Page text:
Young Adult Urges Others To Vote

Katherine Seed, Editor

United States citizens fought for voting rights for literally centuries, but some people who are eligible to vote don’t take advantage of that right.

I believe that there is an abysmal amount of people in overwhelming support of arrogant politicians. The world of politics is stressful, but if you believe change is necessary, it is important to go out and vote. Progress can happen with persistence and engagement.

Under the Articles of Confederation, voting rights were interpreted differently. Freed slaves and non-property-owning white men could vote in some states, and even women could vote in New Jersey.

When the Constitution was written, laws were adjusted to allow only white male property owners the right to vote. That was only 10 to 16 percent of the population.

As one might assume, the first group to gain access to voting rights were white men. In 1792, all white men gained the right to vote whether they were rich, poor, property-owning, or not.

In 1870, the 15th Amendment was passed, giving former slaves the right to vote. However, African Americans were kept from voting, as Mississippi adopted a literacy test in 1890 to keep them from voting. Thankfully, the Voting Rights Act now protects the rights of minority voters and eliminates voting barriers such as the literacy test.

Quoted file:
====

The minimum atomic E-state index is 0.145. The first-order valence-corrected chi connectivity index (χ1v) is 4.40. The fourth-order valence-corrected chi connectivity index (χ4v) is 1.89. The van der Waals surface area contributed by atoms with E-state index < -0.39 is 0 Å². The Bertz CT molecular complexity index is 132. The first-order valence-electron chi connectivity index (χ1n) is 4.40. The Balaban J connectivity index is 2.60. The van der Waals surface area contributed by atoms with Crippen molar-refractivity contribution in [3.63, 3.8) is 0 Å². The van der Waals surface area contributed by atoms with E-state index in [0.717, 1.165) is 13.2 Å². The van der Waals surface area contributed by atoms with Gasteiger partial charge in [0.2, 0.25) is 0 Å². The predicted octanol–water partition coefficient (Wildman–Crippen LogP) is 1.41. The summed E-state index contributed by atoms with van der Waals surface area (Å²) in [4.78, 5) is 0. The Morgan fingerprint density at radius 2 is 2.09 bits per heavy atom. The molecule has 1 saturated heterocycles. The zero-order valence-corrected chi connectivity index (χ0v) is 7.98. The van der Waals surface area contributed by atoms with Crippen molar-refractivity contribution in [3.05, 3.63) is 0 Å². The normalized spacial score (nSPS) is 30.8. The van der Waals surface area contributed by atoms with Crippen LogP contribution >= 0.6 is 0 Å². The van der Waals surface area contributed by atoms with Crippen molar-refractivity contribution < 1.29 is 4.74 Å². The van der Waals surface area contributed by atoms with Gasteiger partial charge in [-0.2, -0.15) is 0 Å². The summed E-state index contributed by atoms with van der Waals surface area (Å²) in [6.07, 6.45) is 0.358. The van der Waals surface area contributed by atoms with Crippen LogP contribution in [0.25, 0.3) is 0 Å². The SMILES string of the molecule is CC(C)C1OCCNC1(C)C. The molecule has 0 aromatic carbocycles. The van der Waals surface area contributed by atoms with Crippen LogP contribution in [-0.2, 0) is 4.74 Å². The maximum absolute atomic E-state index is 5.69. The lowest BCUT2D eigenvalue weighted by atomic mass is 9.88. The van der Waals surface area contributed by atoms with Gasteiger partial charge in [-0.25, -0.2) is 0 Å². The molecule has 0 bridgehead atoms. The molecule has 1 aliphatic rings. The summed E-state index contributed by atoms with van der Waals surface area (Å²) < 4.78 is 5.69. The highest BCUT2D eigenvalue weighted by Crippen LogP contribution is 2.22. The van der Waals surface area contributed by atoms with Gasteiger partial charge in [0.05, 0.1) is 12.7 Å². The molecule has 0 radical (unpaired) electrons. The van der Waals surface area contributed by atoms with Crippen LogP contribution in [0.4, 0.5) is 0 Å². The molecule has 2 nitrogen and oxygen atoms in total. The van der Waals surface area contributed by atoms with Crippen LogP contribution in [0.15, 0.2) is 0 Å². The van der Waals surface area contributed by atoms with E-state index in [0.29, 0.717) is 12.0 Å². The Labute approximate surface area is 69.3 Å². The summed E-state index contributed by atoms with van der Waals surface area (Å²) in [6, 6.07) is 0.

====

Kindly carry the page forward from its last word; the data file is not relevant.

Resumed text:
It took a long time, but in 1920, the 19th Amendment passed giving women the right to vote. Crazy, right? Less than 100 years ago, women weren’t able to vote.

I know that not too many people are concerned about the midterms, but votes are more important than you know. These small, local elections matter.

These midterm elections tend to have extremely smaller turnouts, so your vote can make more of an impact than you would think.

Just please vote.

If you believe our government needs to be drastically changed, then vote.

If you believe we should keep things the way they are, then vote.

I’m not saying you should vote Republican. I’m not saying you should vote Democrat. No matter what you believe, if you are eligible to vote, you should do it.

There is the common misconception that voting doesn’t matter, which is a complete lie. Every vote matters. If your vote didn’t matter, then they wouldn’t try so hard throughout all of history to keep you from voting.

There is a 1 in 302,575,350 chance of winning the lottery, yet people buy tickets frivolously because they have hope that their ticket will be the 1 in 302,575,350.

The only way change will come is if we act for change, which includes voting. If you are not old enough to vote, encourage your friends and family members to vote.

People have fought so long and hard for our voting rights. It is important that we are appreciative of all of their determined work ethic and thank them by casting our ballot.

Whether you want to keep things the same or make a drastic change, be the hope that your one vote will make a difference.